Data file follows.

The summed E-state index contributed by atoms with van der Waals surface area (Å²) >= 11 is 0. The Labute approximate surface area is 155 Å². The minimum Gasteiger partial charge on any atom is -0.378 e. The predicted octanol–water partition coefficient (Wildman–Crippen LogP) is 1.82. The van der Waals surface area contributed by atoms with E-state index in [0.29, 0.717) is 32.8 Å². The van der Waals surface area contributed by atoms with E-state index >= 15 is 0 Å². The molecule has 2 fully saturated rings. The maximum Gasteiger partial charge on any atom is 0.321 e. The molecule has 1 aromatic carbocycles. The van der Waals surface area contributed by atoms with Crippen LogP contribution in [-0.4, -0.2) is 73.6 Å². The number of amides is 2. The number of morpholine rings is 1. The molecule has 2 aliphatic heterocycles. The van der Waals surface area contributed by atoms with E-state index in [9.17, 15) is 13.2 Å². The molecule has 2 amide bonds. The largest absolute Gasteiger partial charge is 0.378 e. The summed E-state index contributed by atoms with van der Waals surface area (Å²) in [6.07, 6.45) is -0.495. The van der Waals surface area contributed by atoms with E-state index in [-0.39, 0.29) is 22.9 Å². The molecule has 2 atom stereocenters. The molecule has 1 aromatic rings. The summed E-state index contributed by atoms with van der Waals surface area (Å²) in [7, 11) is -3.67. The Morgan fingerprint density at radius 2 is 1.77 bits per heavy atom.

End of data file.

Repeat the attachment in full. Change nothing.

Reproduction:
The summed E-state index contributed by atoms with van der Waals surface area (Å²) >= 11 is 0. The Labute approximate surface area is 155 Å². The minimum Gasteiger partial charge on any atom is -0.378 e. The predicted octanol–water partition coefficient (Wildman–Crippen LogP) is 1.82. The van der Waals surface area contributed by atoms with E-state index in [0.29, 0.717) is 32.8 Å². The van der Waals surface area contributed by atoms with E-state index >= 15 is 0 Å². The molecule has 2 fully saturated rings. The maximum Gasteiger partial charge on any atom is 0.321 e. The molecule has 1 aromatic carbocycles. The van der Waals surface area contributed by atoms with Crippen LogP contribution in [-0.4, -0.2) is 73.6 Å². The number of amides is 2. The number of morpholine rings is 1. The molecule has 2 aliphatic heterocycles. The van der Waals surface area contributed by atoms with E-state index in [9.17, 15) is 13.2 Å². The molecule has 2 amide bonds. The largest absolute Gasteiger partial charge is 0.378 e. The summed E-state index contributed by atoms with van der Waals surface area (Å²) in [6.07, 6.45) is -0.495. The van der Waals surface area contributed by atoms with E-state index in [-0.39, 0.29) is 22.9 Å². The molecule has 2 atom stereocenters. The molecule has 1 aromatic rings. The summed E-state index contributed by atoms with van der Waals surface area (Å²) in [7, 11) is -3.67. The Morgan fingerprint density at radius 2 is 1.77 bits per heavy atom.